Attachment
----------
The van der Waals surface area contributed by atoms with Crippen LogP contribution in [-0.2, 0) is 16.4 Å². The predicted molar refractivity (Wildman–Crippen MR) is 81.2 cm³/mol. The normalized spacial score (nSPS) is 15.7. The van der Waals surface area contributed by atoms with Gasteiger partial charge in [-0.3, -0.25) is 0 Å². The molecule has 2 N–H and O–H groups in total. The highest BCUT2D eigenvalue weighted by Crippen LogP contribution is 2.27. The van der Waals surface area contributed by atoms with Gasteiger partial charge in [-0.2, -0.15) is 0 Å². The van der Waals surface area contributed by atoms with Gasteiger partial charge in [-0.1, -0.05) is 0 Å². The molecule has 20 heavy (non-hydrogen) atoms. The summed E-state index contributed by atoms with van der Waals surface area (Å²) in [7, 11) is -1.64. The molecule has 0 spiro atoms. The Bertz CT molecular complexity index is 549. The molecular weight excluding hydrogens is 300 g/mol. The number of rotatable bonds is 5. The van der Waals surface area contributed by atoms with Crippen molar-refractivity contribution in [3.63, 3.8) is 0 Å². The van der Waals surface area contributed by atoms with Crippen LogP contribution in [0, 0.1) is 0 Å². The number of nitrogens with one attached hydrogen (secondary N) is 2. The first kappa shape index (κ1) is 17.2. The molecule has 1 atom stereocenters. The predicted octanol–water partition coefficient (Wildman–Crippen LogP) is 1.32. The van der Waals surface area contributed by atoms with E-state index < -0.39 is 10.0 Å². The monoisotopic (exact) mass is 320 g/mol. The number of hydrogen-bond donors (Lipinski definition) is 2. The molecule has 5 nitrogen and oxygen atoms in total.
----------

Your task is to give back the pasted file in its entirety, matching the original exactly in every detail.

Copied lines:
The van der Waals surface area contributed by atoms with Crippen LogP contribution in [-0.2, 0) is 16.4 Å². The predicted molar refractivity (Wildman–Crippen MR) is 81.2 cm³/mol. The normalized spacial score (nSPS) is 15.7. The van der Waals surface area contributed by atoms with Gasteiger partial charge in [-0.3, -0.25) is 0 Å². The molecule has 2 N–H and O–H groups in total. The highest BCUT2D eigenvalue weighted by Crippen LogP contribution is 2.27. The van der Waals surface area contributed by atoms with Gasteiger partial charge in [-0.2, -0.15) is 0 Å². The van der Waals surface area contributed by atoms with Gasteiger partial charge in [-0.1, -0.05) is 0 Å². The molecule has 20 heavy (non-hydrogen) atoms. The summed E-state index contributed by atoms with van der Waals surface area (Å²) in [7, 11) is -1.64. The molecule has 0 spiro atoms. The Bertz CT molecular complexity index is 549. The molecular weight excluding hydrogens is 300 g/mol. The number of rotatable bonds is 5. The van der Waals surface area contributed by atoms with Crippen molar-refractivity contribution in [3.63, 3.8) is 0 Å². The van der Waals surface area contributed by atoms with Crippen LogP contribution in [0, 0.1) is 0 Å². The number of nitrogens with one attached hydrogen (secondary N) is 2. The first kappa shape index (κ1) is 17.2. The molecule has 1 atom stereocenters. The predicted octanol–water partition coefficient (Wildman–Crippen LogP) is 1.32. The van der Waals surface area contributed by atoms with E-state index < -0.39 is 10.0 Å². The monoisotopic (exact) mass is 320 g/mol. The number of hydrogen-bond donors (Lipinski definition) is 2. The molecule has 5 nitrogen and oxygen atoms in total.